Well I think I’ve about exhausted my news supply again so will have to close. Wishing you a pleasant good night. Love to all.


Your loving bro,


The present is for Georgie.




This letter is all chewed up like a dog’s breakfast.



France | March 30, 1918

Dear Nelda:

How’s all the people today. We are still enjoying ourselves as per usual. The last few days we’ve been cruising around on foot. It’s all kinds of fun this sight-seeing on foot. Two nights ago we made about 32 kilometres with our houses on our backs. Great sport.

At present we are with the Guards Divisions, you’ve undoubtedly of them. Well we are working in conjunction with them. Pretty good compliment to our boys to be placed with them, what you think. We expect big doings shortly.

The Germans are shooting like mad now. They’re making advances but not without heavy losses on their side. They made 19 different attacks against the Guards Divisions in one day.

I certainly think we’ll have them by the end of this summer.

Say, Monday is your birthday is it not. Many happy returns, etc, etc. I hope I’ll be able to wish you those compliments in person next year.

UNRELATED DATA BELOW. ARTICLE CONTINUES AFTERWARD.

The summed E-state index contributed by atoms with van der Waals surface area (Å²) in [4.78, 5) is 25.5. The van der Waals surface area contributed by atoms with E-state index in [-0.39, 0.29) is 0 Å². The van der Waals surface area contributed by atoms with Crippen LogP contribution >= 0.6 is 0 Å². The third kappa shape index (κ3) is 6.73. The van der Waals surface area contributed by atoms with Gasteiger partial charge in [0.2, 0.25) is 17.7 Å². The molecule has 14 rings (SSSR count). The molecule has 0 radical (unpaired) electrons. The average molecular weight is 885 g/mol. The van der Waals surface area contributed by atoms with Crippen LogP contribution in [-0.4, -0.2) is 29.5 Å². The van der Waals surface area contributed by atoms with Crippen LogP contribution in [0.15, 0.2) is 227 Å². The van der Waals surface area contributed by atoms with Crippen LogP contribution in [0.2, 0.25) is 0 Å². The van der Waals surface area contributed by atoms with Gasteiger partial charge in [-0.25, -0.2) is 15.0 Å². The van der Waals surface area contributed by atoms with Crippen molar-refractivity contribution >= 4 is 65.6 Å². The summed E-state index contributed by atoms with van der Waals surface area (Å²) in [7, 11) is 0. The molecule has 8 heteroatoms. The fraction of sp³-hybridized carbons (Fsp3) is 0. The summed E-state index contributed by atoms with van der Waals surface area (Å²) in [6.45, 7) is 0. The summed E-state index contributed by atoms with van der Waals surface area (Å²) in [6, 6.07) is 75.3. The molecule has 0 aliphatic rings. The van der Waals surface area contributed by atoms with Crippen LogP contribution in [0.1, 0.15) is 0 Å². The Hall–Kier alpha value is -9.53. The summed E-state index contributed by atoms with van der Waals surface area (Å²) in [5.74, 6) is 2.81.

Well, I think I’ll say “Au Revoir” again and best love to all. Write whenever you can. I know you write, but I hardly ever get them.

Good bye again.

As ever,

Your loving bro.


XXXX for Geo


Preserving our Family and National History

These are Alvin’s actual letters. His family saved them, treasured them. Why were those letters to so important to them? Well, the letters were all they got back. Alvin didn’t make it home from the war. On April, 7, 1918, just one week after the last letter I read you, Private Alvin Wesley Andrew of the 27th Battalion was killed in action in France.


For 100 years Alvin’s family has cherished a box of full of his letters. How do I know? You see my grandfather was the wee Georgie Alvin mentioned in his letters. My grandfather, George, was just a toddler when his big brother Alvin went off to war. He didn’t have any memories of his older brother, but as he grew, he came to treasure his brother’s letters. Now I am the keeper of Alvin’s letters. I’m trying to make sure he is not forgotten, that the men he served with are not forgotten.

We will remember them.


*Letters transcribed and thoughts written by my cousin, Renee Englot.